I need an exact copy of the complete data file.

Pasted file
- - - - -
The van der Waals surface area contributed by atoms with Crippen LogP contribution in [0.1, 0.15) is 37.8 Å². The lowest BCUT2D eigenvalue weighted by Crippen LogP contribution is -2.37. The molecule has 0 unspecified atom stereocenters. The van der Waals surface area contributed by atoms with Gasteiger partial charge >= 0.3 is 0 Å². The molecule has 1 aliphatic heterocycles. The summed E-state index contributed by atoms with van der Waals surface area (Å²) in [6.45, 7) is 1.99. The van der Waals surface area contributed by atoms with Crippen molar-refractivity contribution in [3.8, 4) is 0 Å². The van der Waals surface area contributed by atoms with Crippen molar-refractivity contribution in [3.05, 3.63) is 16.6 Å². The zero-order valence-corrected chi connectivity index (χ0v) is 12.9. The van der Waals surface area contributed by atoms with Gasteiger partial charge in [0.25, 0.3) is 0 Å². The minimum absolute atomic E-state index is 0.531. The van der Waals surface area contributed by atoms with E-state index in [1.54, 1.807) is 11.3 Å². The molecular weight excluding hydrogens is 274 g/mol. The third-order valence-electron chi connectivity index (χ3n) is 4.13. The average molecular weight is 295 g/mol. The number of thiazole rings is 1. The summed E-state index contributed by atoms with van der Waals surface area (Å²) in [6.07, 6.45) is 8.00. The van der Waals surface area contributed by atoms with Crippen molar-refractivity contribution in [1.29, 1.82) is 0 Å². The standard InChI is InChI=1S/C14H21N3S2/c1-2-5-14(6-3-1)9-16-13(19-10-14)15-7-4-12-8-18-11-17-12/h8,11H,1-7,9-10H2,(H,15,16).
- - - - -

The van der Waals surface area contributed by atoms with Crippen LogP contribution in [0.1, 0.15) is 37.8 Å². The lowest BCUT2D eigenvalue weighted by Crippen LogP contribution is -2.37. The molecule has 0 unspecified atom stereocenters. The van der Waals surface area contributed by atoms with Gasteiger partial charge >= 0.3 is 0 Å². The molecule has 1 aliphatic heterocycles. The summed E-state index contributed by atoms with van der Waals surface area (Å²) in [6.45, 7) is 1.99. The van der Waals surface area contributed by atoms with Crippen molar-refractivity contribution in [3.8, 4) is 0 Å². The van der Waals surface area contributed by atoms with Crippen molar-refractivity contribution in [3.05, 3.63) is 16.6 Å². The zero-order valence-corrected chi connectivity index (χ0v) is 12.9. The van der Waals surface area contributed by atoms with Gasteiger partial charge in [0.25, 0.3) is 0 Å². The minimum absolute atomic E-state index is 0.531. The van der Waals surface area contributed by atoms with E-state index in [1.54, 1.807) is 11.3 Å². The molecular weight excluding hydrogens is 274 g/mol. The third-order valence-electron chi connectivity index (χ3n) is 4.13. The average molecular weight is 295 g/mol. The number of thiazole rings is 1. The summed E-state index contributed by atoms with van der Waals surface area (Å²) in [6.07, 6.45) is 8.00. The van der Waals surface area contributed by atoms with Crippen molar-refractivity contribution in [1.29, 1.82) is 0 Å². The standard InChI is InChI=1S/C14H21N3S2/c1-2-5-14(6-3-1)9-16-13(19-10-14)15-7-4-12-8-18-11-17-12/h8,11H,1-7,9-10H2,(H,15,16).